Comprised of Nobuyuki Takeda (guitar), Kozo Kusumoto (guitar / synthesizer), Jun Ozawa (bass) and Akinori Yamamoto (drums), the Tokyo, Japan-based instrumental rock band LITE have over their 14 years together and four full-length albums and six EPs developed both a national and international profile for mischievously playful and complex compositions featuring edgy riffs, complex rhythms and a prog rock and math rock-leaning sensibility, a well-regarded live show and a relentless touring schedule across the US, Europe and Asia. And with “-D,” the first single off the Japanese quartet’s fifth full-length and second proper Stateside release Cubic, the band has released a composition that playfully bridges funk, jazz, prog rock and hip-hop as angular guitar chords are paired with a regular yet ethereal horn line from trumpeter Tabu Zombie, a sinuous bass line and old school-like breakbeats which hold together a composition featuring three distinct yet incredibly funky sections together. Sonically, I’m reminded of the Josh Roseman Unit‘s Treats for the Nightwalker (in particular, their rendition of Burt Bacharach‘s “Long Day, Short Night,” which Dionne Warwick sung) and of a contemporary batch of Afrobeat and Afro-pop inspired acts that includes Superhuman Happiness (think of “Half-Step Grind” off their excellent Hands) and others.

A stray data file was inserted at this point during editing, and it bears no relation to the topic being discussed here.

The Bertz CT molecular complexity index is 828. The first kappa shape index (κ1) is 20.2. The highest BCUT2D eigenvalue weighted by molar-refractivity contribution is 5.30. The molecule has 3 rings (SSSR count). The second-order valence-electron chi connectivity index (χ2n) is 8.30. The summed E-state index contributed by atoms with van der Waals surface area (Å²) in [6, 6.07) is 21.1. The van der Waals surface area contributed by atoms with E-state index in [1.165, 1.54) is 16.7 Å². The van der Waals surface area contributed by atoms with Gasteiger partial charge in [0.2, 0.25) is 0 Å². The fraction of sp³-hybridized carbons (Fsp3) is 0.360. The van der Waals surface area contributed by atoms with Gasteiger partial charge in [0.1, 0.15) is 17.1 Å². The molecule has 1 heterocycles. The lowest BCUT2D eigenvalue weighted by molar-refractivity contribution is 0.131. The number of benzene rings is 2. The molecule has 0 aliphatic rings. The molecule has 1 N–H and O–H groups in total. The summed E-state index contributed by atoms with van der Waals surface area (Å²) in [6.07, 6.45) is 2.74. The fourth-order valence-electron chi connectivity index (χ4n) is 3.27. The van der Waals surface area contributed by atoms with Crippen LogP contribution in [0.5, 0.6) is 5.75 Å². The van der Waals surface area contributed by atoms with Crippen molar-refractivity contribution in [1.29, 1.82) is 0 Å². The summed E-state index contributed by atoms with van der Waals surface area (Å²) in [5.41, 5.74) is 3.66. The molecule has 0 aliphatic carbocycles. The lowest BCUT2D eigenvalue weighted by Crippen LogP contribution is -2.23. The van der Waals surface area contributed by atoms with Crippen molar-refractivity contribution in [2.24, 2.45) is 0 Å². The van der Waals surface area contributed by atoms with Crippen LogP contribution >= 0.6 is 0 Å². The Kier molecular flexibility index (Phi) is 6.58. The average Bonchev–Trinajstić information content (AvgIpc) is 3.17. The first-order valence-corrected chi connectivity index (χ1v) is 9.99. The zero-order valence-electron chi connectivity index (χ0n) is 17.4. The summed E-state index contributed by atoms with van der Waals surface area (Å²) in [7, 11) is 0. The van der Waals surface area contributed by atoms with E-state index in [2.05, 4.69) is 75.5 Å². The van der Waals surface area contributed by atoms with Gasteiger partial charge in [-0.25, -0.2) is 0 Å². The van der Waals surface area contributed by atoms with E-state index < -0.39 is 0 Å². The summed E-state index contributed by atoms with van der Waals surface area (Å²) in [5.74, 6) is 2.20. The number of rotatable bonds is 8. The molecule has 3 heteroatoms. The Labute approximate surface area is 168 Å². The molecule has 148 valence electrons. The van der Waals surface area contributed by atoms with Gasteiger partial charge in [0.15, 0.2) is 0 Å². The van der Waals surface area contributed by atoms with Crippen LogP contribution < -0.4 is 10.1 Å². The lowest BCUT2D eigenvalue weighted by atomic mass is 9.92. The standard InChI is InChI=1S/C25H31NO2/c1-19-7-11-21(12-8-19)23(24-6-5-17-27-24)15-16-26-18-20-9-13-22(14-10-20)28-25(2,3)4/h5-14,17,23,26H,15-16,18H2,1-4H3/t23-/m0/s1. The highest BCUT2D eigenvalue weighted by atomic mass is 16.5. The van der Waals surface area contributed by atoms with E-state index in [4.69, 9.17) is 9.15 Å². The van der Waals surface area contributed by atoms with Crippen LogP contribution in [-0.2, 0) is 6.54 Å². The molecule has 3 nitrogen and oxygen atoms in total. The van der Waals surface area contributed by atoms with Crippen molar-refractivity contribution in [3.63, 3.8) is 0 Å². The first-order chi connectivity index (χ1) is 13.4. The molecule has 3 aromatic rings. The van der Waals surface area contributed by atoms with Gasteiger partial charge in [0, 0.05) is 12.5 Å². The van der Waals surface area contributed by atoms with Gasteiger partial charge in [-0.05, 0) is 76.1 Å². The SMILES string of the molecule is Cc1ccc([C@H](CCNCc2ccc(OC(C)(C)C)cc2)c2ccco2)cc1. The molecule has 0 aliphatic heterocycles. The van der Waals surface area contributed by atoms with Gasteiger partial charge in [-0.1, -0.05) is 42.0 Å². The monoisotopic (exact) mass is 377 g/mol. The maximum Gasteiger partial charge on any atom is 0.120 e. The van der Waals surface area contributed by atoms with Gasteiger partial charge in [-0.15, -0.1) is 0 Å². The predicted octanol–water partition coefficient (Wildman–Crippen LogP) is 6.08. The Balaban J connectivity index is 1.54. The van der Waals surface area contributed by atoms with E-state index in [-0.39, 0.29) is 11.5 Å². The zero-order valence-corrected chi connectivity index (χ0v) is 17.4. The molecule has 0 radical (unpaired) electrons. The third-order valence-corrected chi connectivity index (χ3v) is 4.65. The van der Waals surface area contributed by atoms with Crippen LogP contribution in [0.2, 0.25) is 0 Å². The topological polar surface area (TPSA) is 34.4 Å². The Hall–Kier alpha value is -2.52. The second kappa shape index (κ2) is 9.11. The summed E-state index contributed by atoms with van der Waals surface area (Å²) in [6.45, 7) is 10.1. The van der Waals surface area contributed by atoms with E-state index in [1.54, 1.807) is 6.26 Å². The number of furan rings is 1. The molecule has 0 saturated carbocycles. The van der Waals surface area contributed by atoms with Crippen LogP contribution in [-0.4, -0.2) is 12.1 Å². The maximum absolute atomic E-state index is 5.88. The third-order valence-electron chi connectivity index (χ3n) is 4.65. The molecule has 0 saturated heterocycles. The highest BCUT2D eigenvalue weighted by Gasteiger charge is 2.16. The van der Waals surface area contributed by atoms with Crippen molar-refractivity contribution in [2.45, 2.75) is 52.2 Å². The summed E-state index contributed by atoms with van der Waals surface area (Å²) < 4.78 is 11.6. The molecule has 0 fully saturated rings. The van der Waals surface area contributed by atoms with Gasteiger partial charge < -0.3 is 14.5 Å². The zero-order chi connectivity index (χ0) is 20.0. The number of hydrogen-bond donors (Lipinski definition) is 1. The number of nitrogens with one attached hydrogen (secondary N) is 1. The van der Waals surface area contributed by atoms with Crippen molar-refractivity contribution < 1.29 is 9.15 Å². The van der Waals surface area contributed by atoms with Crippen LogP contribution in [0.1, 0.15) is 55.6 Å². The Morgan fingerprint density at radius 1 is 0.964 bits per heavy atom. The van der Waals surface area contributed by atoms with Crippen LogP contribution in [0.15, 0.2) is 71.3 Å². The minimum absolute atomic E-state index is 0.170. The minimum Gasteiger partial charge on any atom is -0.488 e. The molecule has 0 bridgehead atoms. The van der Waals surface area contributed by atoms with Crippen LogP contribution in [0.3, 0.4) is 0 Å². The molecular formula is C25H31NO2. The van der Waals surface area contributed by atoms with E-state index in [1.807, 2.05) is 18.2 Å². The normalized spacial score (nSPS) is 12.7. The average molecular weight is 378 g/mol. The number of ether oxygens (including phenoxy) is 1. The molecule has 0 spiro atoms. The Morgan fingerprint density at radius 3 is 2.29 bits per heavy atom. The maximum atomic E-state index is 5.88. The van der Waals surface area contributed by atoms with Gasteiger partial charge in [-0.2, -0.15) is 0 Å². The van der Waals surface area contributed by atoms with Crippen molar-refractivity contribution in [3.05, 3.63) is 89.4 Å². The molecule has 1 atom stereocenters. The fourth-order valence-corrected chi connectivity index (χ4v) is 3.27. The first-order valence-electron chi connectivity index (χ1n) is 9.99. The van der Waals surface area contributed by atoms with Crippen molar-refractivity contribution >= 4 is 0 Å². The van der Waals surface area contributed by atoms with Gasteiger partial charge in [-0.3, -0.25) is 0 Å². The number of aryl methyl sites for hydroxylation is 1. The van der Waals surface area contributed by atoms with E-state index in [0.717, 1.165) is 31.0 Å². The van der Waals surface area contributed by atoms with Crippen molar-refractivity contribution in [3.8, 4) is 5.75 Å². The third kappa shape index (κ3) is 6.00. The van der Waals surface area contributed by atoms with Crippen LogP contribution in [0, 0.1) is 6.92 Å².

Cubic is slated for a release through Topshelf Records on Friday and the Japanese quartet will be touring to support and build up buzz for the album with a handful of West Coast tour dates, which you can check out below. And interestingly, as the band was in the middle of seven date West Coast tour, they released an official music video comprised of the band performing the song in a studio in front of alternating colored lights — and in some way it gives a sense of what their live show would be like.